Campus: CSU Fullerton -- December 20, 2002
When humans one day colonize the moon and other nearby planets, experts
say they'll live in dwellings constructed of prestressed concrete, which
happens to be the specialty of Pinaki R. Chakrabarti, Cal State Fullerton
professor of civil and environmental engineering.
But when these structures need repairs, the inhabitants won't be able
to run to a nearby home- improvement center for the proper materials.
Recognizing this situation, NASA recently awarded the Diamond Bar resident
$100,000 in first-year funding of a three-year grant for research and
development of various repair and retrofitting methods for fixing prestressed
concrete structures and light metal structures with fiber reinforced
plastics (FRP) and adhesives, materials known as composites.
As part of the NASA grant, several students will be assisting Chakrabarti,
who noted "a primary objective of this research grant is to involve
students, and expose them to futuristic and high-tech research work
because they will be the work force of tomorrow."
Another objective of the grant is to procure the necessary equipment
and to develop a campus laboratory, according to the professor, who
noted that funds will be used to upgrade the current civil and environmental
engineering structures lab.
"About 25 percent of the grant funds will be used for students,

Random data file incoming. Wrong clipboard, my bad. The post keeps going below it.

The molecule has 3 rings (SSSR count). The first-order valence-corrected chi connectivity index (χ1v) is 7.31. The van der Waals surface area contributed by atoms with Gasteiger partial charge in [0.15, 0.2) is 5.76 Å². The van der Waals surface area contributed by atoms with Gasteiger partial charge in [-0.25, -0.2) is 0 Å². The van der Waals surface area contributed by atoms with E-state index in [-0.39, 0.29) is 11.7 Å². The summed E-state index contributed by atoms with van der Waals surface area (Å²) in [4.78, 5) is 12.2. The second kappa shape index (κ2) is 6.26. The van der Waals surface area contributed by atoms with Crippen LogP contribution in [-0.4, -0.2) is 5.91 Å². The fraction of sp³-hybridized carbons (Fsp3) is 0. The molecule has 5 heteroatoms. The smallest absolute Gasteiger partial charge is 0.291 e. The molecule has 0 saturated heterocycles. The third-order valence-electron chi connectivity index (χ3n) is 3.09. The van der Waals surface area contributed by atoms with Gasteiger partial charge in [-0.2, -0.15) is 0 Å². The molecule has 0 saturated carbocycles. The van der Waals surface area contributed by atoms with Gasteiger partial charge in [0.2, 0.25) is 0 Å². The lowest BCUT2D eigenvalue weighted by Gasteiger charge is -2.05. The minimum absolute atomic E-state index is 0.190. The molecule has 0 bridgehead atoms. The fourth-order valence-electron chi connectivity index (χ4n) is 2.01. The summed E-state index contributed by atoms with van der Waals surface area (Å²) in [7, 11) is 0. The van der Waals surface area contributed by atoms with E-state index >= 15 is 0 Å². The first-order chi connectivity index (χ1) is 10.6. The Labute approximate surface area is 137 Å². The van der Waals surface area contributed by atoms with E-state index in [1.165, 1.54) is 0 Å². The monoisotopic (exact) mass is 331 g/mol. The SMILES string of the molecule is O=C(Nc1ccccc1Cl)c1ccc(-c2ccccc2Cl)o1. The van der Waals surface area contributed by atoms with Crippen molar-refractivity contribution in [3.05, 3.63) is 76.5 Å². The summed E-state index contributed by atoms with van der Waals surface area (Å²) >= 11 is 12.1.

and 30 percent will be used to buy new equipment and materials, which
will permanently stay at CSUF," he noted.
Two civil and environmental engineering faculty members, Mufid F. Samara
and Chandrasekhar S. Putcha, will assist Chakrabarti as members of the
research and mentoring team.
"This grant offers another exciting opportunity for our students
to conduct important research for NASA under the guidance of faculty
members," said Jesa Kreiner, who chairs the Engineering Division.
"These students will have a chance to help future generations who
may one day live on the moon."
Chakrabarti, who holds a doctorate from Rutgers University, is a fellow
of the American Society of Civil Engineers and a registered civil and
structural engineer. He is a past chair of the university's Civil and
Environmental Engineering Department and has designed several notable
structures across the United States. He has worked as chief engineer
with T.Y. Lin Associates and as a principal engineer with A.C. Martin
Associates. He has published more than 40 papers about reinforced concrete
structures, the durability of concrete and seismic retrofitting using
composites. He also is a member of the joint American Concrete Institutes-American
Society of Civil Engineers National Committee on the design of reinforced
"Even though colonization of the moon may be a long way off, it's
great to think that research conducted by Cal State Fullerton faculty
members and students will have made a contribution in providing safe
structures for those pioneers," said Raman Unnikrishnan, dean of
the College of Engineering and Computer Science. "We welcome the
opportunity to partner with NASA in this initiative."
Media Contacts: Pinaki Chakrabarti at (714) 278-3729
Dave Reid, Public Affairs, at (714) 278-4855 or email@example.com
Photo: A high-resolution image of Chakrabarti can be
downloaded from the university's website at www.fullerton.edu/news/